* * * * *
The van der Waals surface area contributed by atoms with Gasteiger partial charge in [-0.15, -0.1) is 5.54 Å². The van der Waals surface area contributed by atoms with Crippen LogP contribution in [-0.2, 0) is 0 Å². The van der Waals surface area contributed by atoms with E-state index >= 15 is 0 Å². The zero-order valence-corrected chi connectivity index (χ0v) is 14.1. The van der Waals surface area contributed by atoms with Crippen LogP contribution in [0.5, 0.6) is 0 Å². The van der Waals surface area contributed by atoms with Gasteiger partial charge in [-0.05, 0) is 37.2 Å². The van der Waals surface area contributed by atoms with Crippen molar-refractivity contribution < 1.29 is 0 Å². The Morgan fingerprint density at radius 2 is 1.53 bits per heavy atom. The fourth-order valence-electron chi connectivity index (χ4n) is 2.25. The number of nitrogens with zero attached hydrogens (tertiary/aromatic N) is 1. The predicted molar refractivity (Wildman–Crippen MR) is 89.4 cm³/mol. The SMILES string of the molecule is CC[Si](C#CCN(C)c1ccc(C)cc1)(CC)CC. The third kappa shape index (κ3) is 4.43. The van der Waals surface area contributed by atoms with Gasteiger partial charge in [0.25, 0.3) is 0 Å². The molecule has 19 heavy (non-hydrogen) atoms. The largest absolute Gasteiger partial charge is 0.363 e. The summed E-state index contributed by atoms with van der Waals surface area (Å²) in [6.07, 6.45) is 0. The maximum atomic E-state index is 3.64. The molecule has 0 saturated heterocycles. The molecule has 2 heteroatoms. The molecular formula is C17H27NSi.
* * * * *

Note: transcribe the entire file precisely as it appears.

The van der Waals surface area contributed by atoms with Gasteiger partial charge in [-0.15, -0.1) is 5.54 Å². The van der Waals surface area contributed by atoms with Crippen LogP contribution in [-0.2, 0) is 0 Å². The van der Waals surface area contributed by atoms with E-state index >= 15 is 0 Å². The zero-order valence-corrected chi connectivity index (χ0v) is 14.1. The van der Waals surface area contributed by atoms with Crippen LogP contribution in [0.5, 0.6) is 0 Å². The van der Waals surface area contributed by atoms with Gasteiger partial charge in [-0.05, 0) is 37.2 Å². The van der Waals surface area contributed by atoms with Crippen molar-refractivity contribution < 1.29 is 0 Å². The Morgan fingerprint density at radius 2 is 1.53 bits per heavy atom. The fourth-order valence-electron chi connectivity index (χ4n) is 2.25. The number of nitrogens with zero attached hydrogens (tertiary/aromatic N) is 1. The predicted molar refractivity (Wildman–Crippen MR) is 89.4 cm³/mol. The SMILES string of the molecule is CC[Si](C#CCN(C)c1ccc(C)cc1)(CC)CC. The third kappa shape index (κ3) is 4.43. The van der Waals surface area contributed by atoms with Gasteiger partial charge in [0.25, 0.3) is 0 Å². The molecule has 19 heavy (non-hydrogen) atoms. The largest absolute Gasteiger partial charge is 0.363 e. The summed E-state index contributed by atoms with van der Waals surface area (Å²) in [6.07, 6.45) is 0. The maximum atomic E-state index is 3.64. The molecule has 0 saturated heterocycles. The molecule has 2 heteroatoms. The molecular formula is C17H27NSi.